It was the summer of ’69. In the midst of free love, hits of LSD and political activism across the U.S., Cornell University hosted a historic exhibit that transformed the perception of art. Curated by Willoughby Sharp at the A.D. White House, Earth Art broke out of museums and galleries and into the rough-and-tumble of the wilderness. The show was the introduction to the Land Art movement, including works like Walter de Maria’s “Lightning Farm,” which harnessed the power of nature for aesthetic pleasure.
Rumor has it that Alex Mergold ’00 set a scale model on fire during his thesis review — in front of alarmed critics. Research shows that he didn’t actually light the thing ablaze, though the project, a fire house, was provocative in its own way. After graduation, Mergoldd went on to found Austin + Mergold LLC with Jason Austin ’00, and is currently a visiting faculty member in Cornell’s architecture program. A+M’s show at Hartells Gallery, The Four Books of Archiculture, came down this past Saturday after a two-week exhibition.
The exhibition was a retrospective of the two architects’ built and proposed works in Pennsylvania. The projects include designs as varied as a grain dryer converted into a house and a miniature golf course built on a roofscape.
Diego Luna asks at the beginning of Mister Lonely, “Have you ever wanted to be someone else?” This question is the introduction to a magical film, composed almost completely of a surreal, bizarre metaphor about the loneliness of everyday life. The movie is, ostensibly, about the romance between a Micahel Jackson impersonator (Diego Luna) and a woman who lives as Marilyn Monroe (Samantha Morton.) It speaks as well, however, about the masks that all people wear and the lies they try to escape. Mister Lonely is a film that is literary in its aspirations: mostly devoid of plot, it’s interested instead in the relationships and trials of people who are all lost, lonely, and falling in and out of love.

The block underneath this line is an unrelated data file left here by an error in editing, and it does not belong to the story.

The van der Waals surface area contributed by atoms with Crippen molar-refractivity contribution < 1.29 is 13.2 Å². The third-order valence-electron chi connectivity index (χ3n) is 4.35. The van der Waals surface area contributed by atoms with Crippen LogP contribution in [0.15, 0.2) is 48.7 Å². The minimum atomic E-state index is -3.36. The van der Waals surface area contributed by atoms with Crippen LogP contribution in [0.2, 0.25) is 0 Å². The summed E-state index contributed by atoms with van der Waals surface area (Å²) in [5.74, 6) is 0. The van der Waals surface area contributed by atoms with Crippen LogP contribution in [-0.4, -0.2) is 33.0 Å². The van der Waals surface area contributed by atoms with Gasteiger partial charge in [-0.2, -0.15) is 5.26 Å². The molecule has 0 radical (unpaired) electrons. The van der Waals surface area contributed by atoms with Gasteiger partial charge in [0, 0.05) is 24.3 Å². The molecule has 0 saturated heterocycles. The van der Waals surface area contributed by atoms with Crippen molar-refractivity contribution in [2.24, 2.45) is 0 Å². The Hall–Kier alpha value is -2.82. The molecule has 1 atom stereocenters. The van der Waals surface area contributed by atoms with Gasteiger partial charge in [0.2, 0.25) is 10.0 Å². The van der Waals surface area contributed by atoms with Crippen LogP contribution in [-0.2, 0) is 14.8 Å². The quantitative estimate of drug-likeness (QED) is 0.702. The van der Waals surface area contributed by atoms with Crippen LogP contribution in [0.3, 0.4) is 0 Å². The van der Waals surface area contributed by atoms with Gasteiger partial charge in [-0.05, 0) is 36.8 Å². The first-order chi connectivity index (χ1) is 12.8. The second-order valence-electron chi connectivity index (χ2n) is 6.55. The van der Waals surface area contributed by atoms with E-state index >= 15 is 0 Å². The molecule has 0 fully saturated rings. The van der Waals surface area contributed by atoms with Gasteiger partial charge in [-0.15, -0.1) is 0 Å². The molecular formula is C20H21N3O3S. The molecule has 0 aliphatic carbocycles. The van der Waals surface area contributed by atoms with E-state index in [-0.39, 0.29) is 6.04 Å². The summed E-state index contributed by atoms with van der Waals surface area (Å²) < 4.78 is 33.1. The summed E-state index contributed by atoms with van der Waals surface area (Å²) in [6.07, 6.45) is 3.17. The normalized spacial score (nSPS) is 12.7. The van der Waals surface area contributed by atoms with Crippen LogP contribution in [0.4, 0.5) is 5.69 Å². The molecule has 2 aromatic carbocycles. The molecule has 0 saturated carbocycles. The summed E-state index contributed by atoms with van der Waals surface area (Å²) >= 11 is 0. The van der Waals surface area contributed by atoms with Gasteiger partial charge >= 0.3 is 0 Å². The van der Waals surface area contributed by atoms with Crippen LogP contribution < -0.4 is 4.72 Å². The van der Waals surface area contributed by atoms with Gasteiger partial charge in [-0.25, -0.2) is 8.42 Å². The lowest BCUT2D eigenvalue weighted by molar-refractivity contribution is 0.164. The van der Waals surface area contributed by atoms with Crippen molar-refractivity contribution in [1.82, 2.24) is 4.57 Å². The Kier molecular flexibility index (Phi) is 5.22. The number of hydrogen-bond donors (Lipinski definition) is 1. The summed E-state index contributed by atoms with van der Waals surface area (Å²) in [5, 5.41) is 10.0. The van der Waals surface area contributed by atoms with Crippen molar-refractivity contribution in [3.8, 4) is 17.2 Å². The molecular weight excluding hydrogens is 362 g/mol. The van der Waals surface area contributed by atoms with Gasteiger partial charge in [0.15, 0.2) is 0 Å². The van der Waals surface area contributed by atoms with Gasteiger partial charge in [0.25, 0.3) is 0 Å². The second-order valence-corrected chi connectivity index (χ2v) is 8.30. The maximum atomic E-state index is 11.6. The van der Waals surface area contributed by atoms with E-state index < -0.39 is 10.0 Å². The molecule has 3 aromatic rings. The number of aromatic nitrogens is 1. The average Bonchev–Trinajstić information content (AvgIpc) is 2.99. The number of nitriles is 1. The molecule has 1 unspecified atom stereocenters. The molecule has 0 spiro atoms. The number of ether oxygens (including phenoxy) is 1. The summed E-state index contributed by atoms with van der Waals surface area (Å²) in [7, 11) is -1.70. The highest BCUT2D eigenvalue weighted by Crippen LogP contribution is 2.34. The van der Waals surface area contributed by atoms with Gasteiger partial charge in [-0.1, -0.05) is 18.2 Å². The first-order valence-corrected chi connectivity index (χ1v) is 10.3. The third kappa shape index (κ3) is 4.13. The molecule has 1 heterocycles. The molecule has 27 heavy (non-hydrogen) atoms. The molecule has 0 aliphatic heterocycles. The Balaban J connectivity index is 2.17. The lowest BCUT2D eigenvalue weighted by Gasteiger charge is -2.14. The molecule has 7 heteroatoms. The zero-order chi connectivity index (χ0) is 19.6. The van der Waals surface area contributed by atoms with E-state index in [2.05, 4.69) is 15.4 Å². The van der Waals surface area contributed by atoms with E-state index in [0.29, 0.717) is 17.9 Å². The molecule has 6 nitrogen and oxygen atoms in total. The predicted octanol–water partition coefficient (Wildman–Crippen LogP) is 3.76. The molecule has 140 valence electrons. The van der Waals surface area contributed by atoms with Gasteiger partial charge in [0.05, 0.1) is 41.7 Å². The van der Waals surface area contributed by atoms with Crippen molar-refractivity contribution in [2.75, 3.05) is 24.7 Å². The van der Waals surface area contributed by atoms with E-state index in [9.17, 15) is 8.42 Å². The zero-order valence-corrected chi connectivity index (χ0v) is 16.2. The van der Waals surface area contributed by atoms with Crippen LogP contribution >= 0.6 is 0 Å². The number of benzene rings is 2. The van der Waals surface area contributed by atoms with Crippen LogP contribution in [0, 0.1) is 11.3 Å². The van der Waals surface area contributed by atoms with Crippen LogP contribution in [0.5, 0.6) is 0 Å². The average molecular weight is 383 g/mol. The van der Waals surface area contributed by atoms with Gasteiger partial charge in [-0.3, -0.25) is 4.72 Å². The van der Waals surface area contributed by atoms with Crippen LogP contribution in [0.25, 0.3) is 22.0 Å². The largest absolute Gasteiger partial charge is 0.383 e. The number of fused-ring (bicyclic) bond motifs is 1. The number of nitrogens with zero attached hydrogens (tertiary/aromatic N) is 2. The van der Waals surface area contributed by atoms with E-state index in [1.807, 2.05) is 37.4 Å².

Andy Bernard, our college’s fictional representative on that all-indicative show The Office, describes life here on the slope in a couple sentences. He says: “I went to Cornell. I graduated in four years; I never studied once; and I was drunk the whole time. And, I sang in the a cappella group, Here Comes Treble.” In some portrayals (as depcited by The Office, Stephen Colbert, etc.), a cappella represents a part of drunk-social collegiate life that rarely continues past graduation, and over-shadows their primary focus: music.
[img_assist|nid=32197|title=United They Stood|desc=All of Cornell’s a capella groups joined to perform on stage at the Statler Auditorium on Friday night.|link=node|align=left|width=|height=0]
Blood and Oil is a harrowing, methodical account of the United State’s political and military ties to oil. Activists for the environment, advocating energy independence, frequently claim that the only roadblock to mass action is ignorance — people simply don’t understand the state of the emergency or the consequences of our inaction. Michael T. Klare’s film places the blame elsewhere.